Pushing Hands: Tai Chi in Chinatown Draws Both Young and Old

Pushing Hands: Tai Chi in Chinatown Draws Both Young and Old
A woman practicing tai chi (Photo: Edwin Lee/Flickr)
By Fiona Lee - Published on May 28, 2016.

Visit Chinatown in the early morning, and you’ll may come across Chinese elders stepping through the graceful and deliberate movements of tai chi in Portsmouth Square or Washington Square Park. But despite its reputation as a popular activity for the elderly, this Chinese martial art is enjoyed by both young and old folks alike.

Originating in traditional Taoist and Confucian philosophies, the internal martial art of tai chi today includes five schools based on variations of a parent style founded in Chen Village in China's Henan Province in the 17th century. 

Seniors can often be seen in San Francisco parks practicing tai chi in the morning.
Fiona Lee / Hoodline

Tai chi first made its way to San Francisco in 1949 with the arrival of Master Choy Kamman, himself the son of the first teacher of tai chi in the United States. Master Choy began teaching in Chinatown and founded what was likely the first tai chi studio in San Francisco. (Watch a video of Master Choy in the 1970s leading a class in the courtyard of the Chinatown YMCA.)

Today, students interested in martial arts have a wide range of resources available in Chinatown. They can take classes at Master Choy’s former haunts of the Chinatown YMCA, with the Chinese Cultural Center, or at martial arts studios like 108 Heroes located in a building that also houses a temple. And both Portsmouth Square and nearby Washington Square Park offer informal classes for the early bird.

Students practice "pushing hands" as part of their tai chi partner exercises at 108 Heroes.
Fiona Lee / Hoodline

“People who are only interested in health, I teach them the first form. People who are interested in the martial arts aspect, I teach the second form, which is a little harder,” explains tai chi teacher Debbie Au of the Chinese Cultural Center, who has been teaching for almost 20 years. She teaches students across a range of ages, with both seniors over 65 and younger students, who can be 20 to 50 years old.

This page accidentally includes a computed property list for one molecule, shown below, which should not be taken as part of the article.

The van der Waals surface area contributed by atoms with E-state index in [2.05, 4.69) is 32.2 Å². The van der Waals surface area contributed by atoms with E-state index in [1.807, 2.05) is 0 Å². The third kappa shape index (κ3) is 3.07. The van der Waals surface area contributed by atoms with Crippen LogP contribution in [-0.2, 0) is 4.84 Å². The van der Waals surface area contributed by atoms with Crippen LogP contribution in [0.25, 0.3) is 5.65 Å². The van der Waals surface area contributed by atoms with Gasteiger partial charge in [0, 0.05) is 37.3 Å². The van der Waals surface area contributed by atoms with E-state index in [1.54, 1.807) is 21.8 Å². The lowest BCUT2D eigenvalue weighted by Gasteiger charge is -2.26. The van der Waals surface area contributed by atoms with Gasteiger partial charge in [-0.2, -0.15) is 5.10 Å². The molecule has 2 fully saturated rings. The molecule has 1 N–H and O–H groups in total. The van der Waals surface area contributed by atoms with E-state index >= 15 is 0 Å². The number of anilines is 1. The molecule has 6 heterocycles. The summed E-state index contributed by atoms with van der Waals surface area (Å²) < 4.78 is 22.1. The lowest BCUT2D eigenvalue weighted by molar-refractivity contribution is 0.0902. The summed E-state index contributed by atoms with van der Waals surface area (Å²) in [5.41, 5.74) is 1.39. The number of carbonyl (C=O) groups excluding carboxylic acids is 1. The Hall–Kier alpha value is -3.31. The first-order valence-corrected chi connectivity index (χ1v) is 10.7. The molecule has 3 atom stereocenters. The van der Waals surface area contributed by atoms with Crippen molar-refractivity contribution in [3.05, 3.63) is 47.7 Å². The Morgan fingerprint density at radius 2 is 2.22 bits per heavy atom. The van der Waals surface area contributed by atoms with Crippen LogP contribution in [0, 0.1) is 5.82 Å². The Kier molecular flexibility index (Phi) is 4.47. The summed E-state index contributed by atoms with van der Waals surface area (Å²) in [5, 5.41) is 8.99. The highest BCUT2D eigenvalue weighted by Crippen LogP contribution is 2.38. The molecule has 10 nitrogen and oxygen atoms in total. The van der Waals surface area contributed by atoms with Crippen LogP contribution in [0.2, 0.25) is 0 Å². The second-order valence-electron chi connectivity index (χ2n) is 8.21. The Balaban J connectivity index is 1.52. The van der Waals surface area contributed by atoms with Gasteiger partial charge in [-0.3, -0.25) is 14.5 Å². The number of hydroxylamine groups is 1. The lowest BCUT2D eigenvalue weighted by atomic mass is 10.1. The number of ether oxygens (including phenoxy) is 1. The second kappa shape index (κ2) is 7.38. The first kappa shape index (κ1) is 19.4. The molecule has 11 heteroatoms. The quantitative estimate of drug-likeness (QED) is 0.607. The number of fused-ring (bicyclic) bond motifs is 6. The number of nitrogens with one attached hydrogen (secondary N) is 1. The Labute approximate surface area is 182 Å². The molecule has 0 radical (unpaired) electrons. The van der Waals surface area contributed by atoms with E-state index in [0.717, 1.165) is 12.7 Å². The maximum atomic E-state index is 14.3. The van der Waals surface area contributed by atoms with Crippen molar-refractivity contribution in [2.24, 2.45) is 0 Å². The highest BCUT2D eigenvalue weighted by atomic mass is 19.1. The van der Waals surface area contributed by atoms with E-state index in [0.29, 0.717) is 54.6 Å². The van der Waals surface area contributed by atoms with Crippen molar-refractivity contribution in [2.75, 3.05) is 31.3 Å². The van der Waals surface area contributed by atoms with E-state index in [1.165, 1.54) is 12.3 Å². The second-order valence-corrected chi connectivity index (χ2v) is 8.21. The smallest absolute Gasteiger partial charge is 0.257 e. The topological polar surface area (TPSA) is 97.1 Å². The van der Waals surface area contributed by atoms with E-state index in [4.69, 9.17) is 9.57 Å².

Because tai chi is considered an internal martial art that emphasizes the movement and control of internal energies, it is often taught alongside kung fu, a martial art that involves the movement of external energies.  

“As far as practice goes, the difference between tai chi and kung fu is literally internal, so that tai chi as we present it is experiencing it in your own body,” explains Brent Ramos, the founder of 108 Heroes, a studio whose name comes from the classical Chinese novel Outlaws of the Marsh. “[The internal arts] are precision engineered to get you to experience something within yourself.”

“In the same way... you can feel a drop of rain on your skin and you know what that feels like, you feel something when you practice tai chi,” says Barbara Jwanouskos, 108 Studios’ tai chi teacher. She herself began a student who made her way to the studio through a Groupon coupon. A few years later, she teaches the classes. “To have that, you have to be very diligent about practicing it and consistently.”

Barbara Jwanouskos leads a tai chi class at 108 Heroes.
Fiona Lee / Hoodline

Students are attracted to tai chi for a variety of reasons. One student at 108 Heroes mentioned stress management, while elders may practice it for balance and weight balancing. A recent article in the Wall Street Journal highlighted how tai chi could help elders prevent falls

Others come to work through their fears. “I wanted to learn self-defense. I wanted to face that fear and protect myself,” says Lori Panetta, who has been studying both tai chi and kung fu at 108 Heroes for four months. “It helped me see that fighting isn’t really what you want to do, it’s something that can sometimes be necessary. That was a huge realization for me and it brought some peace to me.”

No matter how tai chi draws the student in, all of the teachers emphasize that tai chi isn’t a casual undertaking, and requires considerable practice and consistency to master. “It’s not just as simple as doing it in a park and following a person,” says Au. “You really need to spend time practicing it on your own.”

Jwanouskos agrees. “You have to be a lifer, and in it for the long game.”